Corporations Mission-Driven Entrepreneurs Should Know About Part 3 - 501(c)(3) Nonprofits

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If you’re a socially-minded founder, you may have considered forming a nonprofit. There are many types of nonprofits, but the most popular is the 501(c)(3) nonprofit. At least 90% of all the nonprofit questions I’ve ever received are about 501(c)(3) nonprofits.

Some 501(c)(3) nonprofits you may have heard of are the Salvation Army and the SPCA. Other nonprofits include churches, legal aid organizations, and health clinics. The common thread amongst all these organizations is that each organization has a purpose that is recognized as tax-exempt by the IRS.

Tax-exempt purposes include charitable, religious, educational, scientific, literary, testing for public safety, fostering national or international amateur sports competition, and preventing cruelty to children or animals.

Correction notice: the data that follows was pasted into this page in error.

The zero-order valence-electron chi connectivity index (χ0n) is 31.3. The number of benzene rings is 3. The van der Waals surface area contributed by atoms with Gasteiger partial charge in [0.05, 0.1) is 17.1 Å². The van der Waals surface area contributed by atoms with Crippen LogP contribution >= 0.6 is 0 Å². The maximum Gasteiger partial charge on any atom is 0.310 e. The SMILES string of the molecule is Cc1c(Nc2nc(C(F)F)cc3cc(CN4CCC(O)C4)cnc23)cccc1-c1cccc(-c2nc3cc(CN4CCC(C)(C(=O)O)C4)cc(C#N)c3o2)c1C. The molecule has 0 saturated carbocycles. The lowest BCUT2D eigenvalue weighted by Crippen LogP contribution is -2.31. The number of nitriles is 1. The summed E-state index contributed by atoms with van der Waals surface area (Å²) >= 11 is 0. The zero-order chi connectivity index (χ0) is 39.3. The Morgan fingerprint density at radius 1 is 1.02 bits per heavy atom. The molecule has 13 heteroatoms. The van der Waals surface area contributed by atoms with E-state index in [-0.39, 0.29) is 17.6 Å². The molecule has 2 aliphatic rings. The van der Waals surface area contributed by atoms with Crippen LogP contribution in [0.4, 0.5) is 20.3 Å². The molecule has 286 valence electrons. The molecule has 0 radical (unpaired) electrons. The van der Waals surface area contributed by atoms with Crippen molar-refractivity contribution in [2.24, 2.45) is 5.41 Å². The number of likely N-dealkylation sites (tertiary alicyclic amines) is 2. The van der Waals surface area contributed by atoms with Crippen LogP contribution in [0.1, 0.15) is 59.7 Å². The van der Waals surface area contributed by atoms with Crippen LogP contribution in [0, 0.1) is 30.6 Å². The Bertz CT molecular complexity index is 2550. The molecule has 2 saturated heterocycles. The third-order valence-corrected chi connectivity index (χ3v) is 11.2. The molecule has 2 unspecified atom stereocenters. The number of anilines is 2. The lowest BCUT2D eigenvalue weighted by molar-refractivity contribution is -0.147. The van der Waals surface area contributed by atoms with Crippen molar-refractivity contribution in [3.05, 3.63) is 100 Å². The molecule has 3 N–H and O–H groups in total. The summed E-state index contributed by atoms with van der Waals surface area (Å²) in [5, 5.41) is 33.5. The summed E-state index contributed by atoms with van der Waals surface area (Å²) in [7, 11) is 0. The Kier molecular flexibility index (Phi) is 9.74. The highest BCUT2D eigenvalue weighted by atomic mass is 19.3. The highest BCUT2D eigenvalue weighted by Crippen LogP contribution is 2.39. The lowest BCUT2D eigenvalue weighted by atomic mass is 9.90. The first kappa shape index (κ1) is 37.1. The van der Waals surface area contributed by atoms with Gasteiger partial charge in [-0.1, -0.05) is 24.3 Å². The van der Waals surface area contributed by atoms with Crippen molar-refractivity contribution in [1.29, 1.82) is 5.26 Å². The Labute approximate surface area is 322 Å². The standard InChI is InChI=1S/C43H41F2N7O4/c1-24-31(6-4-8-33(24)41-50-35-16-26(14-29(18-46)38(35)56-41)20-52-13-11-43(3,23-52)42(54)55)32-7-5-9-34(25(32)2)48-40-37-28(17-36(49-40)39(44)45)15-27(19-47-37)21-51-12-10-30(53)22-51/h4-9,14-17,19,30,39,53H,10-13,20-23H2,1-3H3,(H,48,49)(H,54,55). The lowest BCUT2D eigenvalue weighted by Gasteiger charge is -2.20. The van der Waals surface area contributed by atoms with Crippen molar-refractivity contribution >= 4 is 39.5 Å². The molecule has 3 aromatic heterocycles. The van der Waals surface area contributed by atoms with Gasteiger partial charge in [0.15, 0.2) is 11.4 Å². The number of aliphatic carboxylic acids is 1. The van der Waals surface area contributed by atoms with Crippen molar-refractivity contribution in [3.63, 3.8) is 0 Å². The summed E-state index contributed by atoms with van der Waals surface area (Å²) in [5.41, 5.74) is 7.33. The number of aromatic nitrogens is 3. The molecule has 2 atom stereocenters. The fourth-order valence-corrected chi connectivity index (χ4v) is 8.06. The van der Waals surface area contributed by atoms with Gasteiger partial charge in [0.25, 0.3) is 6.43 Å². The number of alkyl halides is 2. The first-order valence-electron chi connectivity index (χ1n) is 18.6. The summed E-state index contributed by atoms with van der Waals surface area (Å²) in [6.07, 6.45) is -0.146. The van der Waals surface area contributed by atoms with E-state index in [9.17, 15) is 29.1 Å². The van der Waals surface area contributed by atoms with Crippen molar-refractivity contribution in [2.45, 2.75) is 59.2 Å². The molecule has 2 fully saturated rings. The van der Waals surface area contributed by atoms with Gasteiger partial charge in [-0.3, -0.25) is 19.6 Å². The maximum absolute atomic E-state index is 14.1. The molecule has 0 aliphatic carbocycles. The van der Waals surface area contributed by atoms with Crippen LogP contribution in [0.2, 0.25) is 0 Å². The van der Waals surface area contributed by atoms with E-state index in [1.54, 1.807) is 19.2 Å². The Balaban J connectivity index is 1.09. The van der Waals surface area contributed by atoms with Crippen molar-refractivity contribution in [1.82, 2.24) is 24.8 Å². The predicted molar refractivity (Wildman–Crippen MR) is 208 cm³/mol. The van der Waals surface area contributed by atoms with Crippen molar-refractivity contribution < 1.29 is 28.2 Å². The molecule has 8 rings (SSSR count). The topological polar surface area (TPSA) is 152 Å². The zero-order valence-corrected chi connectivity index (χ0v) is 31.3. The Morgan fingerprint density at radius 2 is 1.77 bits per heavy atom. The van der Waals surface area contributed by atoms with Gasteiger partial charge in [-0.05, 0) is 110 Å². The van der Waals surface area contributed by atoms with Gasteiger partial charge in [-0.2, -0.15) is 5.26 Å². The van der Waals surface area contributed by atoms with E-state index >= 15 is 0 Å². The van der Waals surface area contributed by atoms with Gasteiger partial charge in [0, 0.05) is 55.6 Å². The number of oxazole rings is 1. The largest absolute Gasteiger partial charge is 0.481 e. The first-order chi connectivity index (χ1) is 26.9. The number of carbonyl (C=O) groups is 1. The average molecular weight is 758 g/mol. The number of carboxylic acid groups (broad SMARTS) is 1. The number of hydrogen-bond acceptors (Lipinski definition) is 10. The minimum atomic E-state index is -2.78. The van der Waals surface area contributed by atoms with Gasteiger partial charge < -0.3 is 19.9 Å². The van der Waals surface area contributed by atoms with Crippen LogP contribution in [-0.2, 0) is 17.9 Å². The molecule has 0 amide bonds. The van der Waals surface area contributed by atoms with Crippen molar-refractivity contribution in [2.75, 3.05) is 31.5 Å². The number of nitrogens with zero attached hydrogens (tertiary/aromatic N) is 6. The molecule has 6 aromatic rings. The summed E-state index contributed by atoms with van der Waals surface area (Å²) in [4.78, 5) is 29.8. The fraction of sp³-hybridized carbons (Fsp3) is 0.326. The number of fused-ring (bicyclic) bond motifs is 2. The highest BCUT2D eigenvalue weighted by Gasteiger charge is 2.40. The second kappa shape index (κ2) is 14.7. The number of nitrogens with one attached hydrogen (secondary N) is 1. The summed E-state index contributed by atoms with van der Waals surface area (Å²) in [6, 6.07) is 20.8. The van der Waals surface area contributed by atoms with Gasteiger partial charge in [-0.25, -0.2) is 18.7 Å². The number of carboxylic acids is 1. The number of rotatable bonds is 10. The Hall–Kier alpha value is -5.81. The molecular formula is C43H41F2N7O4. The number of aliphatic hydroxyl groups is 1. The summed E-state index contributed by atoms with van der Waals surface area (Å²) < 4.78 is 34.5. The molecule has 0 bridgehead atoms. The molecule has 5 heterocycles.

Unlike other types of mission-driven entities, 501(c)(3) nonprofits are not taxed on their income. However, there are restrictions on how the income can be generated and used. If these restrictions aren’t followed, a 501(c)(3) nonprofit can risk losing its tax-exempt status.

Another difference between nonprofits and other mission-driven entities is that a nonprofit may not have any owners. Unlike corporations, where decisions are made by shareholders, a nonprofit is run by the board of directors. That means, as a founder of a nonprofit, you may not be able to retain control of it. Additionally, there are limits to the types of funds you can raise because unlike corporations, you cannot sell shares.

If you’re thinking about creating a mission-driven organization, you should consider the entity types that are available to you and your ultimate goals for the organization. There are pros and cons to each of these choices, so you should choose something that aligns with your goals and values and will give you peace and satisfaction years down the road.


This article is provided for informational purposes only and should not be construed as legal advice. Read our disclaimer here.

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